Why Labour should make the case against Trident renewal

Spending £30-100bn on a new nuclear weapons system should be unthinkable when frontline forces are enduring dramatic cuts.

A short while ago, the 50th anniversary of an event so profound it almost wiped humanity from the face of the planet passed us by – with little media interest. 22 October, 1962 – the Cuban Missile Crisis.

Sat on a ringside seat for humanity's brush with oblivion was Robert McNamara – US secretary of state for war. McNamara oversaw much of the Vietnam war and the build-up of US nuclear capability at the height of the cold war. And yet in 2004, he declared: "The indefinite combination of human fallibility with nuclear weapons leads to human destruction. The only way to eliminate the risk is to eliminate nuclear weapons."

He developed what became known as "McNamara’s Dictum": 1. nuclear weapons make nuclear war possible; 2. human fallibility means that a nuclear exchange is ultimately inevitable; 3. a major nuclear war has the capacity to destroy civilisation and threaten the survival of the human race.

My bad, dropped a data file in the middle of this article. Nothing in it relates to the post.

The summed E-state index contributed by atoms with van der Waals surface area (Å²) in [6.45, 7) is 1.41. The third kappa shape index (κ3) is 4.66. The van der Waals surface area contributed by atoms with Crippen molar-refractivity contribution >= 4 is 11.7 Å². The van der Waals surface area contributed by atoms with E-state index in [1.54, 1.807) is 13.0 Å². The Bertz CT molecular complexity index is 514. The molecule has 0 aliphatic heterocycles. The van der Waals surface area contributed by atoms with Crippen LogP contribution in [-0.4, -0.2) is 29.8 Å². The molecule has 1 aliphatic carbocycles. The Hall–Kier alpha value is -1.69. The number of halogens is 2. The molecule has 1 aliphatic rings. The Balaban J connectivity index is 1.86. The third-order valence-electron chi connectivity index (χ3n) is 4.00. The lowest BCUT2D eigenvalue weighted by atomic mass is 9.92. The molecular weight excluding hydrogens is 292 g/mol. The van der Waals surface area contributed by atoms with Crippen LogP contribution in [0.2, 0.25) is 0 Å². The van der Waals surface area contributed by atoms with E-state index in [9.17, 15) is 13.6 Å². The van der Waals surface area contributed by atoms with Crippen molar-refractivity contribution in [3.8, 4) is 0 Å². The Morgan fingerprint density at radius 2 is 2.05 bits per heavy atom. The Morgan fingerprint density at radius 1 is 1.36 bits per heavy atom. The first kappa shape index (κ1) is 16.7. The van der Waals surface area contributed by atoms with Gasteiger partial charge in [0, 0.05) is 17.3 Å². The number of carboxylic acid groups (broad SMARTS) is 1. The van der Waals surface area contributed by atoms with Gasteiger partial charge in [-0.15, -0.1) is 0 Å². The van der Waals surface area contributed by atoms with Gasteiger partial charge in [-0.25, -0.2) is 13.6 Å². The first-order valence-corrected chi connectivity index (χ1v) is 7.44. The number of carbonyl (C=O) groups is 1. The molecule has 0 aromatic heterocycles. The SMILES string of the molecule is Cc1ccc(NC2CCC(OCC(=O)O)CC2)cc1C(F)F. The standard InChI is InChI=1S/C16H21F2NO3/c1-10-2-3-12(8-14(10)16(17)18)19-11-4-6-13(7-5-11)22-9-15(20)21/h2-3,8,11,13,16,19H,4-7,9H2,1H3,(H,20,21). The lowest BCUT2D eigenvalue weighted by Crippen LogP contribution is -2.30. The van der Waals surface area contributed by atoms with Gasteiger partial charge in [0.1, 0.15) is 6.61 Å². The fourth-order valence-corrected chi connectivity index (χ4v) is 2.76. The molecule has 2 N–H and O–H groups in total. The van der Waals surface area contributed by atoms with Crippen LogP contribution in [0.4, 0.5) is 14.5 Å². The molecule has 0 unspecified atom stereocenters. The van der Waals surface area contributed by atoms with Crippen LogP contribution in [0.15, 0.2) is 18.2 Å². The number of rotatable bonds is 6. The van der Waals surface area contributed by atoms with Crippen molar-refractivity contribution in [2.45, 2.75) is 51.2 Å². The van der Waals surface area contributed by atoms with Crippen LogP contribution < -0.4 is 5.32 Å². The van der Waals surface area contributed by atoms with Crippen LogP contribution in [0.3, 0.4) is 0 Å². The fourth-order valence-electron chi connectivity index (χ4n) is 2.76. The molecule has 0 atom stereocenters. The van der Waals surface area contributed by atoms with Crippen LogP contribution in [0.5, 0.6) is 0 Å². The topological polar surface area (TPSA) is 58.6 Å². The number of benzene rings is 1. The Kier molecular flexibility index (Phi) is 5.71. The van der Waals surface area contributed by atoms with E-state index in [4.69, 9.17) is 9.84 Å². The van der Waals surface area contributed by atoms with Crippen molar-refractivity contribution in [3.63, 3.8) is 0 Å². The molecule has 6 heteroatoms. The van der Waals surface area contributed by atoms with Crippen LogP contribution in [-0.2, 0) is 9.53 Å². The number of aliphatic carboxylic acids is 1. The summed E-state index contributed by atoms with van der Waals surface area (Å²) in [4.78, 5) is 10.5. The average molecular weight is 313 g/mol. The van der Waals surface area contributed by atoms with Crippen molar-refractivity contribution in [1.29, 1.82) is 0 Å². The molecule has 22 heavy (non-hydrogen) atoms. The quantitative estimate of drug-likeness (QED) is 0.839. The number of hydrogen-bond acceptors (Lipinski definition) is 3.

In all likelihood the UK’s current independent nuclear deterrent could, on its own, achieve point 3. Each Trident warhead, of which there are 40 per submarine, is estimated to be able to kill over 1 million people outright. The vast majority of those killed would be civilians. Countless more would subsequently die from secondary radiation exposure. All of this possible at the mere push of a button or, as McNamara feared, as the result of simple human error or a technical glitch.

If a rational debate on Trident were ever held in the Labour Party, the inevitability of McNamara’s dictum alone should be enough to end our party’s dalliance with nuclear weapons. Common sense and a Darwinian instinct for survival should ensure that.

But it’s a mistaken clamour for political survival not humanity’s survival that motivates the proponents of nuclear weapons within the Labour Party. Elements cling to nuclear weapons like a religious mantra. To even question the need for one is akin to blasphemy of the highest order and would supposedly presage the re-authoring of another lengthy political suicide note. But scaremonger as they will, the cold weight of logic, military reality, economic necessity, political pragmatism and moral rectitude means the terms of debate have shifted out of their favour.